The works of the Law kept you from making God any more
angry than He already was with the human race. But none of them repaired
the radical damage done by Adam to the human race’s relationship with God.
The promise of that reparation would be fulfilled only by one “offspring” of
Abraham—and Paul tells us, through his writing to the Galatians, that the
one “offspring,” is that one seed, “which is Christ.”
The Law given to Moses told men and women how to keep
from further offending God, but it did not give them the actual graces
necessary to observe that Law faithfully. As we saw in today’s Gospel, the
Law of Moses appointed the Jewish priests of the Temple to judge when
leprosy had been cured, but they were powerless to remove the original sin
which was at the root of all mankind’s sickness and death. The priests of
the Temple were powerless to absolve the sins of those who had broken the
Commandments of the Law. The graces of obedience to the Law, and the power
to forgive sins did not come through Moses, but came some 1400 years later
through Jesus of Nazareth. These graces, which come from God, through His
divine Son, come only through His Church.
This brings us to a number of practical considerations:
No one can call a Catholic who “counts his beads,” and counts
his Rosaries, a Pelagian heretic. As I said in the Bulletin, it is hard to
imagine a Pelagian—one who thinks he needs none of God’s graces—as praying
at all. And I am not at all sure how one can pray the Rosary without
counting—that’s what the beads are for!
No Catholic should ever give the impression that Baptism and
membership in the Church are unimportant. A few years back the Modernist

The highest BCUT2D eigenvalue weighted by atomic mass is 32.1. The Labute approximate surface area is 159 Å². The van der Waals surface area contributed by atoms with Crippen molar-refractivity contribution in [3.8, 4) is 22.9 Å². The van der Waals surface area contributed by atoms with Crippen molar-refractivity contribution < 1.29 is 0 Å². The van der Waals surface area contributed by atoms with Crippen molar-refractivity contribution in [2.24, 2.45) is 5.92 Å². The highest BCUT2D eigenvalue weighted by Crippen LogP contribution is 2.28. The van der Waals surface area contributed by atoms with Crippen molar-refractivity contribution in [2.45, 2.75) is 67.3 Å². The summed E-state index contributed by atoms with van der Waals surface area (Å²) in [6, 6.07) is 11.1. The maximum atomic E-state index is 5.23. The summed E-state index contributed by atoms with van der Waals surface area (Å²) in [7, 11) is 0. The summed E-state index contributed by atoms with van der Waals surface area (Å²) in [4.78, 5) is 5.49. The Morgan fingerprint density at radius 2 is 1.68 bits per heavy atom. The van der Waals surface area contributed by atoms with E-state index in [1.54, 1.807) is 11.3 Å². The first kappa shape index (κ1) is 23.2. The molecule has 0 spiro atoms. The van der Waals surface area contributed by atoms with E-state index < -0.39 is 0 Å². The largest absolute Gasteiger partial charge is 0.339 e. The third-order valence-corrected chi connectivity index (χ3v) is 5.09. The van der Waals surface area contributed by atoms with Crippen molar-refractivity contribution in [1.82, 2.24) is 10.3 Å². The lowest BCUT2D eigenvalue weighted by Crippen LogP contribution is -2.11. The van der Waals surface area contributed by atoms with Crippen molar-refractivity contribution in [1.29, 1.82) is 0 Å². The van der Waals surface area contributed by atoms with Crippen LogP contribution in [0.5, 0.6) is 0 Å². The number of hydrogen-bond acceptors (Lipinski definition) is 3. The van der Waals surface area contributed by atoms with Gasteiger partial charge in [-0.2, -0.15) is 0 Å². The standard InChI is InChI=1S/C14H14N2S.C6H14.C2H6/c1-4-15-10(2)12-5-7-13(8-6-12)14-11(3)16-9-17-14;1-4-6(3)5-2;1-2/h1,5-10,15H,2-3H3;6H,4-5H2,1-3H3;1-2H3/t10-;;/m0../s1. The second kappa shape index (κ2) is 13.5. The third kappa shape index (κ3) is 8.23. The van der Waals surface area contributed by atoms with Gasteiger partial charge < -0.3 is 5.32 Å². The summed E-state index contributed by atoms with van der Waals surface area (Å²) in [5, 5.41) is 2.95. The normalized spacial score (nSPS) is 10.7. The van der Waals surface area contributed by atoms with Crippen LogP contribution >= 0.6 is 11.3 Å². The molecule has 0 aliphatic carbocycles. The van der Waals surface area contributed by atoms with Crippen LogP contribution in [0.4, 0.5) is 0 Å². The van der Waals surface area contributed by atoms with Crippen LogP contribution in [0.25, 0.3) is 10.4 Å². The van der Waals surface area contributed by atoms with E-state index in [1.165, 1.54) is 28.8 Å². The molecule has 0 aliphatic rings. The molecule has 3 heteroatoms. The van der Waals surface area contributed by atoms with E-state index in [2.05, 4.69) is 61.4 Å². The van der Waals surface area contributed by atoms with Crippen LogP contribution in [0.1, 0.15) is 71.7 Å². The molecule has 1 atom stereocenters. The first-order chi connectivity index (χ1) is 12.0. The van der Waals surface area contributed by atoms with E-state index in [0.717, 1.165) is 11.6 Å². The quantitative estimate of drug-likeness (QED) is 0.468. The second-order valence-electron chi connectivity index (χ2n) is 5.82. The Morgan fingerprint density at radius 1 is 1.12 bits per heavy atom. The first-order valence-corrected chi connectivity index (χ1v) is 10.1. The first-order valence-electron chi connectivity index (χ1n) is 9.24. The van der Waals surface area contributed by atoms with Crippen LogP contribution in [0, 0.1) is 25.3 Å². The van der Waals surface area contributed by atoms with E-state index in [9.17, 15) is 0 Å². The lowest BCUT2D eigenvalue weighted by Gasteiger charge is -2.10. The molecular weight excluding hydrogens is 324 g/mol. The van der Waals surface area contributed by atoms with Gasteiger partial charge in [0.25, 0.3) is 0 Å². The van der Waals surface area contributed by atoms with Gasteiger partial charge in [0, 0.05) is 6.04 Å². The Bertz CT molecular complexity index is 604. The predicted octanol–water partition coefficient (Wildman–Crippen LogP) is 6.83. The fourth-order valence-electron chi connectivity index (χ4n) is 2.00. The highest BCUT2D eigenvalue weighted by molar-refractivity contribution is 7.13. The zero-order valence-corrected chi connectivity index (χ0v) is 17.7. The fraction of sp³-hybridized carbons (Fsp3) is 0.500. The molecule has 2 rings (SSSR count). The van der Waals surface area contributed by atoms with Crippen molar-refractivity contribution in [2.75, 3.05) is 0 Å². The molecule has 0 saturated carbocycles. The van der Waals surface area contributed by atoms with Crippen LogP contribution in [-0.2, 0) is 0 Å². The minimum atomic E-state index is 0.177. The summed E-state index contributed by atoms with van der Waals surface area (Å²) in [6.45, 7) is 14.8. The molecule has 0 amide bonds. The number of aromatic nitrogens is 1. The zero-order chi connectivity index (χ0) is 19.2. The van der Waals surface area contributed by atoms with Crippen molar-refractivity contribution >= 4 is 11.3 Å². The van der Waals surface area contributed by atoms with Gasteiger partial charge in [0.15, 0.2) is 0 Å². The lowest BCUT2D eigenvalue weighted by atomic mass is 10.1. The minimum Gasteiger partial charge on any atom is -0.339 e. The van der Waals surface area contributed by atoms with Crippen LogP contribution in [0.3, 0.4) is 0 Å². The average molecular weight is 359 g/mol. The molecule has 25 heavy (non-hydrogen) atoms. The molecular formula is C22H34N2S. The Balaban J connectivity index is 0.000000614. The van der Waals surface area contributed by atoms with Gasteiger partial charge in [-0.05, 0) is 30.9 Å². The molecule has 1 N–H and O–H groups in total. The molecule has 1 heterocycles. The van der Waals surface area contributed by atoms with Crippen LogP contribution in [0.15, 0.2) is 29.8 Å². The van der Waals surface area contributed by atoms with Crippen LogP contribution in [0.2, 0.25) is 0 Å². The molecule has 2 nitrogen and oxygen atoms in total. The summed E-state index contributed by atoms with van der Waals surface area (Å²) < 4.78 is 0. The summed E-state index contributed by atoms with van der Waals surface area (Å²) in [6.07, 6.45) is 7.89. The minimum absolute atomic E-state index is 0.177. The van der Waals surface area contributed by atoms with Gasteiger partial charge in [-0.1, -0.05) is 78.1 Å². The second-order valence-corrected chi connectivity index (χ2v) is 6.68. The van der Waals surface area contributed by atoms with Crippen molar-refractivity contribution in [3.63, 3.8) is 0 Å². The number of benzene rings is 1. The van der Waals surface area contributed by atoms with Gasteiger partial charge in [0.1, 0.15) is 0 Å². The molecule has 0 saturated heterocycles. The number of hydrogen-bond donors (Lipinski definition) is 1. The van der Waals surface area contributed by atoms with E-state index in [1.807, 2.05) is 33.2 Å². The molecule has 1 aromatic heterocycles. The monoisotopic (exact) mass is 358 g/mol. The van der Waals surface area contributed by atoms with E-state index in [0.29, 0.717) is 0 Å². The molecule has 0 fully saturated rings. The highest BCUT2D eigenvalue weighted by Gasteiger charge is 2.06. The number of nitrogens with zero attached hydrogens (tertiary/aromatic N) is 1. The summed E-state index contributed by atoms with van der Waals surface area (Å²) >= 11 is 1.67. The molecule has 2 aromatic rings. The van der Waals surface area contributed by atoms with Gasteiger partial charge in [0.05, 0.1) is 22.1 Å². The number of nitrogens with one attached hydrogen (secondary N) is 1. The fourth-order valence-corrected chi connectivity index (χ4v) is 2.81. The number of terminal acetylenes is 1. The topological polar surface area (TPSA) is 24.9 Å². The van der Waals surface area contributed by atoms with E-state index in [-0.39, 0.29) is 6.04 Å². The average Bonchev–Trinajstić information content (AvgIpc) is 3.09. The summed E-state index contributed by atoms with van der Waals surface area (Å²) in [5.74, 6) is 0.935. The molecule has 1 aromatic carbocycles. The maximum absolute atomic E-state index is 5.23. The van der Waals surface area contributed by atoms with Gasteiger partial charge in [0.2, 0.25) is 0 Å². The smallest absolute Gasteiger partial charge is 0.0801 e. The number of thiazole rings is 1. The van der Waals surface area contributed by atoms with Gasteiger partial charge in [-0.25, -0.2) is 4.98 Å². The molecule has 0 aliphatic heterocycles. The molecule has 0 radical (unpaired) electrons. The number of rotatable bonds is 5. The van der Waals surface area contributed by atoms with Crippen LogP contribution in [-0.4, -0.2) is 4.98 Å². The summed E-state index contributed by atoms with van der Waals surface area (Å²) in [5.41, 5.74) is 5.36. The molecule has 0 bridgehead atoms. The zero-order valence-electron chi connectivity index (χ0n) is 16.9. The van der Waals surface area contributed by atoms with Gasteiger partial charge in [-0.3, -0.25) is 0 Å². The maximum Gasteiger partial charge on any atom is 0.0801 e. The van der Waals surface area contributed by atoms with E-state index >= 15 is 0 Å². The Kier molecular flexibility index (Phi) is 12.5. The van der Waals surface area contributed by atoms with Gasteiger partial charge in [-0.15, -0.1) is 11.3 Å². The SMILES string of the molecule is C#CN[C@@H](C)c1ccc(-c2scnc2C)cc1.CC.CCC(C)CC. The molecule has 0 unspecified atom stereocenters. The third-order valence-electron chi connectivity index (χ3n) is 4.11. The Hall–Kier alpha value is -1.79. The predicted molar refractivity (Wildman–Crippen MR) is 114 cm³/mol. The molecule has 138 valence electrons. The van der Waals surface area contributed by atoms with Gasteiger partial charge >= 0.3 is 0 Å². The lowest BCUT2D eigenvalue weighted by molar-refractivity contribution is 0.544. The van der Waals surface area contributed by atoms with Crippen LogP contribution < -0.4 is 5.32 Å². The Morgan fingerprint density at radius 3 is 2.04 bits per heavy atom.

theologians raised a lot of doubt about the necessity for infants to be
Baptized—they gave the idea that the construct of Limbo was unnecessary; as
though all infants who die go to heaven—unwittingly, I presume, raising the
crime of abortion to the dignity of a “sacrament.” (If they’re all going to
heaven anyway, it would keep them from growing up and becoming sinners who
might go to hell!)
And while Catholics should strive to be at peace with everyone
around them, there should never be any suggestion that the Catholic Faith is
unnecessary, or no better than any other system of belief. If there is ever
any “interreligious dialogue,” it should be about purely secular
things, and never suggest that the True Church needs guidance from religions
merely invented by men or women, without Jesus Christ.
No Catholic should ever doubt the need for the Sacrament of
Confession. Without the graces of God, we can do nothing that is pleasing
in the sight of God. Pelagius would have rejected any need for the
priesthood and the Sacraments. Good Catholics will Confess regularly and
will receive Holy Communion whenever the opportunity presents itself—daily
if possible. And, through the graces received, our prayers and our good
works become meritorious in the eyes of God.
And finally, let us close with a lesson from today’s
Gospel. Ten men were cured of leprosy. But the Samaritan, a stranger in
Israel, who returned to thank our Lord was singled out for special praise:
“Arise, go thy way; for thy faith hath made thee whole.” Without Jesus
Christ, nothing we could ever do would bring us to heaven: not faith, not
good works, not prayer, not fasting. But with Jesus Christ the things good
men and women do have been made pleasing to God—we should never be without
eternal gratitude. We should never go a day without returning to God and
thanking Him for all He has done for us!